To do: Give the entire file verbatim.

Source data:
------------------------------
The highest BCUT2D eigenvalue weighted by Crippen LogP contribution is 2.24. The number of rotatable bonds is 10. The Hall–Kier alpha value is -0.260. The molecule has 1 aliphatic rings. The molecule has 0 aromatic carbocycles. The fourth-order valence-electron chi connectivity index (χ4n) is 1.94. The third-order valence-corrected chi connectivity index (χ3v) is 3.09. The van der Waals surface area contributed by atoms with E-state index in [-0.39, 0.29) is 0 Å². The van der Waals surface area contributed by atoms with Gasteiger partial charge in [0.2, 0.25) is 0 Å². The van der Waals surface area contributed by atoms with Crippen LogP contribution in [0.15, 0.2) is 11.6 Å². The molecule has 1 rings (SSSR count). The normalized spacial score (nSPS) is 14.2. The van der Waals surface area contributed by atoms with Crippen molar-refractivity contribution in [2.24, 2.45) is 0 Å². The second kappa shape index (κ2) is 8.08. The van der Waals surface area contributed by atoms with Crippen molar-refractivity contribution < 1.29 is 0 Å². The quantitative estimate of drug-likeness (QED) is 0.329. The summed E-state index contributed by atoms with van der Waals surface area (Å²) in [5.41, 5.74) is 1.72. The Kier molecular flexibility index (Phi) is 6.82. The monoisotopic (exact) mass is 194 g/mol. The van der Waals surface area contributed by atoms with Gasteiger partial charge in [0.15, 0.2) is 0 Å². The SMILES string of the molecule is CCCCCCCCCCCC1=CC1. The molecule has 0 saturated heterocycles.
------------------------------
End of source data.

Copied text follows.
The highest BCUT2D eigenvalue weighted by Crippen LogP contribution is 2.24. The number of rotatable bonds is 10. The Hall–Kier alpha value is -0.260. The molecule has 1 aliphatic rings. The molecule has 0 aromatic carbocycles. The fourth-order valence-electron chi connectivity index (χ4n) is 1.94. The third-order valence-corrected chi connectivity index (χ3v) is 3.09. The van der Waals surface area contributed by atoms with E-state index in [-0.39, 0.29) is 0 Å². The van der Waals surface area contributed by atoms with Gasteiger partial charge in [0.2, 0.25) is 0 Å². The van der Waals surface area contributed by atoms with Crippen LogP contribution in [0.15, 0.2) is 11.6 Å². The molecule has 1 rings (SSSR count). The normalized spacial score (nSPS) is 14.2. The van der Waals surface area contributed by atoms with Crippen molar-refractivity contribution in [2.24, 2.45) is 0 Å². The second kappa shape index (κ2) is 8.08. The van der Waals surface area contributed by atoms with Crippen molar-refractivity contribution < 1.29 is 0 Å². The quantitative estimate of drug-likeness (QED) is 0.329. The summed E-state index contributed by atoms with van der Waals surface area (Å²) in [5.41, 5.74) is 1.72. The Kier molecular flexibility index (Phi) is 6.82. The monoisotopic (exact) mass is 194 g/mol. The van der Waals surface area contributed by atoms with Gasteiger partial charge in [0.15, 0.2) is 0 Å². The SMILES string of the molecule is CCCCCCCCCCCC1=CC1. The molecule has 0 saturated heterocycles.